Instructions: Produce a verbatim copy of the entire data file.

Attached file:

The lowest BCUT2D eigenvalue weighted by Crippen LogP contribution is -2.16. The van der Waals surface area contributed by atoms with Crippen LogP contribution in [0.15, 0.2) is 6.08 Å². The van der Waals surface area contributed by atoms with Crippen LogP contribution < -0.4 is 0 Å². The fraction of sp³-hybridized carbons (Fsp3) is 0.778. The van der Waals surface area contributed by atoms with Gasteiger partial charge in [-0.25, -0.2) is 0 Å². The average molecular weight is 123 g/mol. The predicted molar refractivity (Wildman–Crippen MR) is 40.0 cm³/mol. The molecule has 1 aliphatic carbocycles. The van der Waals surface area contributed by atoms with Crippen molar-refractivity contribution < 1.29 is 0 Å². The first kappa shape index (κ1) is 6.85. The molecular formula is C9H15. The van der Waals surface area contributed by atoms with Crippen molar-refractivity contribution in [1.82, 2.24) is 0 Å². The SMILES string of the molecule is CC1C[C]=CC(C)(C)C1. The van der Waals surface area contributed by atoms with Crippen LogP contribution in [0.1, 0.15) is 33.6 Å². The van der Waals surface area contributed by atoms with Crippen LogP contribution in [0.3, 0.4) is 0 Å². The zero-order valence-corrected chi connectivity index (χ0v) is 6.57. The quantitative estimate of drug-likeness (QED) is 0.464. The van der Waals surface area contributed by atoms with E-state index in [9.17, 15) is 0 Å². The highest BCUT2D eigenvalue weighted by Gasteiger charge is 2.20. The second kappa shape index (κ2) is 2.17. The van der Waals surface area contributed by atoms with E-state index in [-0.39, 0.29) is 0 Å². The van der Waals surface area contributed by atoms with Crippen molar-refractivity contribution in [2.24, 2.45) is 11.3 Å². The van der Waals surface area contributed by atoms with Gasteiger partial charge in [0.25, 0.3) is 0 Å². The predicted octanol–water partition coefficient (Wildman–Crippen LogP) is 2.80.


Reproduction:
The lowest BCUT2D eigenvalue weighted by Crippen LogP contribution is -2.16. The van der Waals surface area contributed by atoms with Crippen LogP contribution in [0.15, 0.2) is 6.08 Å². The van der Waals surface area contributed by atoms with Crippen LogP contribution < -0.4 is 0 Å². The fraction of sp³-hybridized carbons (Fsp3) is 0.778. The van der Waals surface area contributed by atoms with Gasteiger partial charge in [-0.25, -0.2) is 0 Å². The average molecular weight is 123 g/mol. The predicted molar refractivity (Wildman–Crippen MR) is 40.0 cm³/mol. The molecule has 1 aliphatic carbocycles. The van der Waals surface area contributed by atoms with Crippen molar-refractivity contribution < 1.29 is 0 Å². The first kappa shape index (κ1) is 6.85. The molecular formula is C9H15. The van der Waals surface area contributed by atoms with Crippen molar-refractivity contribution in [1.82, 2.24) is 0 Å². The SMILES string of the molecule is CC1C[C]=CC(C)(C)C1. The van der Waals surface area contributed by atoms with Crippen LogP contribution in [0.1, 0.15) is 33.6 Å². The van der Waals surface area contributed by atoms with Crippen LogP contribution in [0.3, 0.4) is 0 Å². The zero-order valence-corrected chi connectivity index (χ0v) is 6.57. The quantitative estimate of drug-likeness (QED) is 0.464. The van der Waals surface area contributed by atoms with E-state index in [9.17, 15) is 0 Å². The highest BCUT2D eigenvalue weighted by Gasteiger charge is 2.20. The second kappa shape index (κ2) is 2.17. The van der Waals surface area contributed by atoms with E-state index in [-0.39, 0.29) is 0 Å². The van der Waals surface area contributed by atoms with Crippen molar-refractivity contribution in [2.24, 2.45) is 11.3 Å². The van der Waals surface area contributed by atoms with Gasteiger partial charge in [0.25, 0.3) is 0 Å². The predicted octanol–water partition coefficient (Wildman–Crippen LogP) is 2.80.